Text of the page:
VOIP Spurs Telecom Security Products

 
 
By Caron Carlson  |  Posted 2003-02-17 Email Print this article Print
 
 
 
 
 
 
 

Telephony blade, messaging software to combat threats.

Traditional telephony lacks the kinds of security that IT network administrators are accustomed to deploying, but converging voice and data systems are exposing both sets of traffic to new threats and spurring the development of telecommunications firewalls.

"Voice over IP is not secure enough for enterprise deployment unless you protect it with an overlay voice security technology," said Lee Sutterfield, president of SecureLogix Corp., in San Antonio.

This week, at VoiceCon in Washington, SecureLogix will herald the development of an IP Telephony Blade for its Enterprise Telephony Management system to address the vulnerabilities brought about when voice and data traffic merge.

Enterprise Telephony Management protects phone systems from modem-based attacks, toll fraud, information theft and unauthorized traffic. The IP Telephony Blade, which wont be commercially available until next year, will provide voice security and management to VOIP and legacy telephone systems.

Even without VOIP, an enterprise data network can be exposed to threats via unauthorized phone connections to the Internet, Sutterfield said. As IT administrators have successfully fortified data networks, employees have turned to the telephone system for Internet access, opening new fronts for attack, Sutterfield said.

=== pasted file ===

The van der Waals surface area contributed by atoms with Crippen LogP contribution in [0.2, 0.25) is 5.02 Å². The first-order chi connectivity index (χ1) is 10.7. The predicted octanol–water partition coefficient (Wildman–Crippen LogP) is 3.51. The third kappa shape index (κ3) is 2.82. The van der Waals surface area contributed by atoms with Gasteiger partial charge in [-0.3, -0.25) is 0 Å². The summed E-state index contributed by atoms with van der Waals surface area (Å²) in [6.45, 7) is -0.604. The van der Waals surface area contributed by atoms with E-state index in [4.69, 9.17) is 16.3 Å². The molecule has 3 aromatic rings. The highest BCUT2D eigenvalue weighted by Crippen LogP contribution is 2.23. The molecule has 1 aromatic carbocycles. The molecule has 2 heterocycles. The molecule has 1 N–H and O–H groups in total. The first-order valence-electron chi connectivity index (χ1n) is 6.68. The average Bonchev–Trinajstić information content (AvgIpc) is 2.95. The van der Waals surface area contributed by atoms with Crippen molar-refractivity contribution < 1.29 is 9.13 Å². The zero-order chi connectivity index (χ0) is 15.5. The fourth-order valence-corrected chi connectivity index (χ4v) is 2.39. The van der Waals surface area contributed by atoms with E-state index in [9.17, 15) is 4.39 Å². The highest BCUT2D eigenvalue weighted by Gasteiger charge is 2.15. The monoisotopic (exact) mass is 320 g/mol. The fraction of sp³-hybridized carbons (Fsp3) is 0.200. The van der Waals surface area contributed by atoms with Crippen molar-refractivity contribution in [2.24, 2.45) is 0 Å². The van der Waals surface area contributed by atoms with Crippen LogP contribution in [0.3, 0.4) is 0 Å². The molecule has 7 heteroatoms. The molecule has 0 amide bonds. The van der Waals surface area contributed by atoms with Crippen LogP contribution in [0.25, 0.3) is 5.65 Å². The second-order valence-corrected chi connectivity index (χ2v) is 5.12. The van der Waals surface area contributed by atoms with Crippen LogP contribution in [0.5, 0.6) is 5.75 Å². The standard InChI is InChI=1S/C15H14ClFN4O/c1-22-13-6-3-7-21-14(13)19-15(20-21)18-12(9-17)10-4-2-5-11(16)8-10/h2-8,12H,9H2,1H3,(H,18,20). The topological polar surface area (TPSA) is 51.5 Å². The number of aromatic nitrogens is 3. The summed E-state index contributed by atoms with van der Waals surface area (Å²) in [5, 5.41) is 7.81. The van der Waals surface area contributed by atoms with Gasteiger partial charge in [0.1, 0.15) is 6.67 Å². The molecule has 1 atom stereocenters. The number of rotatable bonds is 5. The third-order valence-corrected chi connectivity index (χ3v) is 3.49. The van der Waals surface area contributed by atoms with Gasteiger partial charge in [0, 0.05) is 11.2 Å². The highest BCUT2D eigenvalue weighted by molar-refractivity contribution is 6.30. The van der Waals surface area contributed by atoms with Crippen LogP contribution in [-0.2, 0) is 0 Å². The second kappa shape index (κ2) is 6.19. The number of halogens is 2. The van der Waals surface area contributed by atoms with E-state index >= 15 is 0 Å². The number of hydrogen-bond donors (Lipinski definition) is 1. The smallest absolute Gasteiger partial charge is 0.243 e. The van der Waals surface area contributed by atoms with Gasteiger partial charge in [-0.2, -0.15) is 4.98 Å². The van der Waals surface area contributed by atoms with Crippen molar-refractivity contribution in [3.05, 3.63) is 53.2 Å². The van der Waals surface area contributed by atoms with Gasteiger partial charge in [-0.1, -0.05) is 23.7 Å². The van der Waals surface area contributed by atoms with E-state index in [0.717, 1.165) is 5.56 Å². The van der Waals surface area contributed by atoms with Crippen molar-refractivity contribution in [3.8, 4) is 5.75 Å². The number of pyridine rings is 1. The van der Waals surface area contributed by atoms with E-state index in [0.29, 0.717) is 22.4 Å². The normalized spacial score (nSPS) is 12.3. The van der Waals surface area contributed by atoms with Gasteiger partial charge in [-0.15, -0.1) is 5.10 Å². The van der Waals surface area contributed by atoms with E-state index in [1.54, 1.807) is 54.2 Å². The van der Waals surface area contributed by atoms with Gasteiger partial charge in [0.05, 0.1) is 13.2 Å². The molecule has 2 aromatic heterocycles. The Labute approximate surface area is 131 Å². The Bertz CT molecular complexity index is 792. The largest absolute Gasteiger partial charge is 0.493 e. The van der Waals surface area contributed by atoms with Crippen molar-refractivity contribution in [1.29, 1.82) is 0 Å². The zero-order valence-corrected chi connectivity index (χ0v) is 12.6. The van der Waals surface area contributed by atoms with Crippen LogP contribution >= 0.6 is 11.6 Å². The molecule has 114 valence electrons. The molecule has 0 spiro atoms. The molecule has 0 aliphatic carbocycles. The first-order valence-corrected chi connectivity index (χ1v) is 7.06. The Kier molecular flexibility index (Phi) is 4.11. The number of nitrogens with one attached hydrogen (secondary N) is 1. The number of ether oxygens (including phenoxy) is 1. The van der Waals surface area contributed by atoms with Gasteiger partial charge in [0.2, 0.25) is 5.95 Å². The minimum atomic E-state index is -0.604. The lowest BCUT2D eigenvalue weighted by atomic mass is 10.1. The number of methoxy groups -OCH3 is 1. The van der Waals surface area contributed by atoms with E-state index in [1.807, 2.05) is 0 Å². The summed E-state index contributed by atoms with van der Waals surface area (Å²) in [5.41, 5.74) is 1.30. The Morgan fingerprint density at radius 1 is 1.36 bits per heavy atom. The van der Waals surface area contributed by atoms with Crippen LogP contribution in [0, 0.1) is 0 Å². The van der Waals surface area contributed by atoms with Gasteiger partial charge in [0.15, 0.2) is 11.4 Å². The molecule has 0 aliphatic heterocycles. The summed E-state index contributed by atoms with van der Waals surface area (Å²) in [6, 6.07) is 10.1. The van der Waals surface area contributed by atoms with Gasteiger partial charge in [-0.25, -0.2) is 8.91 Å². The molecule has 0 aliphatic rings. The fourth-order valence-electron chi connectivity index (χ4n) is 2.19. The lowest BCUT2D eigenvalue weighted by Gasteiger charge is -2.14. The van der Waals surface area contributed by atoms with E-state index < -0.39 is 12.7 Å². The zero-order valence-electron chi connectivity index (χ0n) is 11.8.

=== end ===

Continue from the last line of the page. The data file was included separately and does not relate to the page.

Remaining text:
"There are more modem connections into the data network than there are data connections," Sutterfield said. "Theres been a rash of employees buying modems and bringing them into work or hooking up the modem in the desktop to a phone line and getting a private connection to the Internet."

Although all VOIP systems are susceptible to toll fraud, systems based wholly on client/server architecture are particularly vulnerable to more serious assaults such as denial-of-service attacks.

Many in the industry agree that security has not been at the forefront of the industrys efforts.

Officials at Avaya Inc., of Basking Ridge, N.J., said they believe that once the platform is secured, users will be able to enjoy the added cost and feature benefits of VOIP. Avaya this week is unveiling Modular Messaging software, which lets users manage voice and fax messages in IP and legacy telecom environments. Using a standards-based design to protect existing messaging systems, the software offers easier administration and more flexibility throughout a multisite enterprise, company officials said.

Altigen Communications Inc. this week is unveiling an IP-based contact center platform for small and midsize businesses with up to 500 agents. Called AltiContact Manager, the VOIP system is aimed at small manufacturers and other sales-oriented companies that cant afford traditional call center integration but want the same features, including advanced CRM (customer relationship management) functions. It comes with built-in integration with CRM systems.

Getting In LineForecasts for VOIP telephony
  • Over the next three years, IP contact center solutions purchases are predicted to grow by more than 100 percent a year (Gartner Inc.)
  • By 2005, IP telephony applications and hardware will become mainstream but will remain expensive because of reliability and redundancy requirements (Meta Group Inc.)

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